While gourmet friends run their confused fingers over long menus, agonising over choices of appetisers, entrées and desserts, I am calm and cool. Not for me this frenzied experimentation. When the waiter comes around with his pad, after my friends stutter through their orders, I look the man in the eye and say, “Masala Dosa.”
Nothing, in my opinion, lends itself to so many improvisations as a masala dosa does. You only have to travel around the south in India to appreciate how, even while retaining its name and the core characteristics, a dosa can be so different. In Chennai, for example, dosas tend to be thin, crispy and so long that they jut out of the plate. In Bangalore, they tend to be thick and dark, often with a dash of butter skiing down its hot surface. Sambhar is de rigueur in Chennai. In Bangalore, you have to ask for it. Go west, to Mysore or Udipi, and the style gets closer to Tamil Nadu’s. On the east, as you step into dry and rocky Rayalaseema region of Andhra Pradesh, you have to be prepared for a sharp bite in your tongue thanks to a generous smear of “gun powder” on the softer side of the dosa.
What generally passes for Indian food abroad is often North Indian, usually Punjabi. That’s justifiable, especially in a place like New York; less than four percent of the city’s Indians are South Indian in origin. So dosas were the last thing I expected to find in NYC.
As it turned out, they were the first thing I had after I landed. That evening was crisp and cold. My cousin had come down to show me around. As we walked around Times Square, Grand Central and the Empire State Building, I said to him, “There aren’t too many Indians walking around here.” He smiled. “It’s true. But wait, let me take you to my favourite place.”
Lexington Avenue has so many Indian restaurants — with evocative names like Cardamom, Roomali, Pongal, Tiffin Wallah, Curry Leaf, Yogi’s Kitchen — that the neighbourhood is called ‘Curry Hill’. We stopped at a restaurant called Chennai Garden, which was so understated, I would have probably missed it. Inside, most of the patrons seemed to be Indians, except in a corner, a man with a skull cap, busy talking to a white girl. We found ourselves a table right in the middle. And it was during the course of the meal — I had ordered Chennai thali, a combination of idli, vada, masala dosa, uthapam and a sweet, and my cousin, a masala dosa — that I realised I had a mission: I had to get a taste of the best dosa in New York.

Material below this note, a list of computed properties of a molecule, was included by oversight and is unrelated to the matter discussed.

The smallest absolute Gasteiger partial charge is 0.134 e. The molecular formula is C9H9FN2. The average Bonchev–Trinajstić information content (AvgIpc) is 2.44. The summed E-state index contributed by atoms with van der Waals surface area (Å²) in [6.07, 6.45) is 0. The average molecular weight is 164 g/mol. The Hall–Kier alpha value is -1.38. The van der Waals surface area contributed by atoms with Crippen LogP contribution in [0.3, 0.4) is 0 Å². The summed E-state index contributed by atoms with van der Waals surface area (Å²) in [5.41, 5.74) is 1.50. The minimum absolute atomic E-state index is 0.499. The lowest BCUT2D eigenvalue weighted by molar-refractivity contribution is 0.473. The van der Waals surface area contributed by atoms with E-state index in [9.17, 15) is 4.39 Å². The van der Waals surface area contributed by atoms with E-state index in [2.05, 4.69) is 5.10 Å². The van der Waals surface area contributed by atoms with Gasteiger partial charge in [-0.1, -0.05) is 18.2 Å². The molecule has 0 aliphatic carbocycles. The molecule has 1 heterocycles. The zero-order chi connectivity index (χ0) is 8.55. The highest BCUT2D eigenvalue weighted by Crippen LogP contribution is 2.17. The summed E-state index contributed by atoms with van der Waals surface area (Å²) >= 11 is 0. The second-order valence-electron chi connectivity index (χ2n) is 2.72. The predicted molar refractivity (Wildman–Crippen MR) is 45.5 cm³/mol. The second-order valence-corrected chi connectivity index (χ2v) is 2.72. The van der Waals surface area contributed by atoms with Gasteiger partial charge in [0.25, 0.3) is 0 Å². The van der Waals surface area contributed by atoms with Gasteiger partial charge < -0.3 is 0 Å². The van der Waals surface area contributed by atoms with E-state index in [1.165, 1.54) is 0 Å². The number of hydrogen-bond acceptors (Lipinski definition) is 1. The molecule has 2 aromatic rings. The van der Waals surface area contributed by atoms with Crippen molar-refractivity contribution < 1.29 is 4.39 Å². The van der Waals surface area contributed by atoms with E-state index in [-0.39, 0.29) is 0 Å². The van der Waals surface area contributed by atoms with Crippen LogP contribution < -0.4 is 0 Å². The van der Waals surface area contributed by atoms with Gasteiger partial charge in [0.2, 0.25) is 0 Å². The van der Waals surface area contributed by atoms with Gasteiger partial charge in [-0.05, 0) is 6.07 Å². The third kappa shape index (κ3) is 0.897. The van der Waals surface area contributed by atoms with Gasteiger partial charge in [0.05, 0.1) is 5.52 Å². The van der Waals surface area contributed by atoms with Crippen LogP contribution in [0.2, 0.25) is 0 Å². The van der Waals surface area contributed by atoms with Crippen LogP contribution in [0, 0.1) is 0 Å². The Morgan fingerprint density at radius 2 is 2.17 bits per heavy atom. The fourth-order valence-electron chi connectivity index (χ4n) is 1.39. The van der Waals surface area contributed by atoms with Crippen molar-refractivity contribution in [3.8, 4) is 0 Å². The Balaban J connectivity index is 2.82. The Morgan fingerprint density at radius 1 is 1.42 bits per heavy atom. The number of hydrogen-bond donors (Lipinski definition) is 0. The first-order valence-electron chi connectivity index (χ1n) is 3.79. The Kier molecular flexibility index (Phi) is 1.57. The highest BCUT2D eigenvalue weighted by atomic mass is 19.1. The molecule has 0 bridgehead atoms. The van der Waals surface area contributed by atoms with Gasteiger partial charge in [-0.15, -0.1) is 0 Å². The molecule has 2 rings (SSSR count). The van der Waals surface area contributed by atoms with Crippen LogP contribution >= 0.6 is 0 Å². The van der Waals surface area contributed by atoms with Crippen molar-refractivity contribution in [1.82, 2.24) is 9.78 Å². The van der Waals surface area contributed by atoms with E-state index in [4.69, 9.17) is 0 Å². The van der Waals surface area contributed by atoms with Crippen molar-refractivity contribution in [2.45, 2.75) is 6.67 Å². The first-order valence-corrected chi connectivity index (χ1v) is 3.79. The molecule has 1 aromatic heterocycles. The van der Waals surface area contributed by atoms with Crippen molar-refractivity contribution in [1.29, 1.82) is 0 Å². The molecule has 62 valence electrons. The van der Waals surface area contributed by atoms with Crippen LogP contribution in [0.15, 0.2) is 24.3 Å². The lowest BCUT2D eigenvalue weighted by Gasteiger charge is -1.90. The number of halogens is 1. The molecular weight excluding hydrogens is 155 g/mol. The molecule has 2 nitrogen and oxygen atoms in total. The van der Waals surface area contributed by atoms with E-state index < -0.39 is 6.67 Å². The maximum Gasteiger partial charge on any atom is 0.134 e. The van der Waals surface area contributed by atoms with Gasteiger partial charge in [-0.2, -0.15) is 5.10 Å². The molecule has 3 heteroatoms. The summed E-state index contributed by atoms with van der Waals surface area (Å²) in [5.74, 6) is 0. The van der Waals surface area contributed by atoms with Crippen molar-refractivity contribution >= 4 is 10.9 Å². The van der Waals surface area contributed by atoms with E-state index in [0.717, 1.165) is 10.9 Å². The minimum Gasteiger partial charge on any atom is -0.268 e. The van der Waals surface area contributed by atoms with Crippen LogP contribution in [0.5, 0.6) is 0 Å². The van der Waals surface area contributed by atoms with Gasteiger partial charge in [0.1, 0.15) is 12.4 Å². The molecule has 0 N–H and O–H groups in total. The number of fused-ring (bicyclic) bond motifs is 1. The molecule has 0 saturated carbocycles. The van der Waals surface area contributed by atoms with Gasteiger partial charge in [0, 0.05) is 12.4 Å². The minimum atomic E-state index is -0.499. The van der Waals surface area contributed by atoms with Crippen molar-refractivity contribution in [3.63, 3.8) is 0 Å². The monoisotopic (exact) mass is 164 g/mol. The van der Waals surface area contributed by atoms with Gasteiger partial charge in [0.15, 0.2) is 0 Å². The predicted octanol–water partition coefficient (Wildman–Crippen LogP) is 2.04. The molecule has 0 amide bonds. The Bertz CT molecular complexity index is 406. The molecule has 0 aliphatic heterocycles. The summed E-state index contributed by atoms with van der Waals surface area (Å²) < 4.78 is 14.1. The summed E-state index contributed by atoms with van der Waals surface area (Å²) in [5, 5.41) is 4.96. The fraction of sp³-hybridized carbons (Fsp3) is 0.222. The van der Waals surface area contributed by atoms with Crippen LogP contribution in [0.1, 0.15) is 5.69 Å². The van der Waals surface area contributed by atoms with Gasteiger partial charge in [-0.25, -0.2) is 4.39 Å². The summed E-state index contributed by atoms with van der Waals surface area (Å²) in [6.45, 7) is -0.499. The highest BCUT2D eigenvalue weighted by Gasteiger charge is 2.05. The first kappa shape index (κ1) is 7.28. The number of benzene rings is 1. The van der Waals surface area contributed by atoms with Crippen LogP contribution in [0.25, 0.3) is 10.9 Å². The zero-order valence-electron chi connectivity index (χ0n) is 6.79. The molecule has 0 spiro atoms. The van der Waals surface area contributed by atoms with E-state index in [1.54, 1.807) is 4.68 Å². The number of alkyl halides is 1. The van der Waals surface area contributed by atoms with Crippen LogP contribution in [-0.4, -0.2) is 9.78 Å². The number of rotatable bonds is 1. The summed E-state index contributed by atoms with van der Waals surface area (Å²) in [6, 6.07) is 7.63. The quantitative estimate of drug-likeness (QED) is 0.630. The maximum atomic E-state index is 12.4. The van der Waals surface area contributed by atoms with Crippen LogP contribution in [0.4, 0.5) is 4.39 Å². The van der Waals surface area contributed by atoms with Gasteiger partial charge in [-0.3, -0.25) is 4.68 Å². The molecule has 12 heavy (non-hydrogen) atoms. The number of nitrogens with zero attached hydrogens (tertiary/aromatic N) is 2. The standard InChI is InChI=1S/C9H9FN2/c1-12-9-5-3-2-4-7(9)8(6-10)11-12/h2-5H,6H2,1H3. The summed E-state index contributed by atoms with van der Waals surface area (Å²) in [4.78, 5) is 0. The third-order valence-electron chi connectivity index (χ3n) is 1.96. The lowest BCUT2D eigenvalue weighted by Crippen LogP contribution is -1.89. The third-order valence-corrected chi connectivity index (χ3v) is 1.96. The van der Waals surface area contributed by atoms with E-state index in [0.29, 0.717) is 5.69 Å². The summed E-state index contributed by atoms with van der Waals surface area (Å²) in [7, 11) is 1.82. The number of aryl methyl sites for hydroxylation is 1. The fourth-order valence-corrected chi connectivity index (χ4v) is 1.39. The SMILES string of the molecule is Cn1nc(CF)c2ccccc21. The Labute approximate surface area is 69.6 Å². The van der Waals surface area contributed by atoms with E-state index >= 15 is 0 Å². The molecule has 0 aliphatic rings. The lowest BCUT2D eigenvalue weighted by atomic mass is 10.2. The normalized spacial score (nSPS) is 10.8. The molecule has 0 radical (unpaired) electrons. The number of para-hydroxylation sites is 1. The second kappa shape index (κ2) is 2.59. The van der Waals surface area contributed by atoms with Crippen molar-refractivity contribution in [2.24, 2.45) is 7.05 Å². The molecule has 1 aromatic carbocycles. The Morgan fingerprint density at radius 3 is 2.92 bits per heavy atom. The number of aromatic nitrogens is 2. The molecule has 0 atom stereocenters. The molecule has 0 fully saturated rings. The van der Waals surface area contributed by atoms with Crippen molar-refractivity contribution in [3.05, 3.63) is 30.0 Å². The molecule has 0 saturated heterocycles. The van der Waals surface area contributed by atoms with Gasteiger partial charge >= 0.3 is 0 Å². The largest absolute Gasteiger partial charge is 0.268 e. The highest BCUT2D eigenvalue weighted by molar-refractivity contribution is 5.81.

There are quite a few places to explore. Not just obvious choices like restaurants; one should also, for instance, visit temples. The next day we took the subway and then a bus to Bowne Street at Flushing, Queens, east of Manhattan. The canteen at the Ganesha temple there has successfully recreated a slice of India: A man near the counter was shouting out the orders; a woman dressed in a churidhar-kurta was feeding her son crushed idlis, while her husband was chatting away on a phone; and the dosa, it could have been from any restaurant in Chennai, if a bit more spicy.
It was like listening to someone singing Kurai Ondrum Illai exactly like M.S. Subbalakshmi. “I want something distinctly New York,” I told my cousin. He said, “Then, you should try street food. The best for dosas is near Washington Square Park: NY Dosas, run by a friendly fellow called Thiru Kumar. Easy to find.”
I made my pilgrimage with a chirpy friend from Indonesia.
Thiru Kumar, a lean man with a big moustache and a bigger smile, isn’t Indian. He was a driving instructor in Sri Lanka before he emigrated to USA in 1995. In New York, he did some odd jobs for a while before getting a license to set up his cart near Washington Park. That was many years ago. Today, he is a legend in the making, and especially popular with the students from the nearby New York University. In 2007, he won the Vendy Award for the best street food in New York.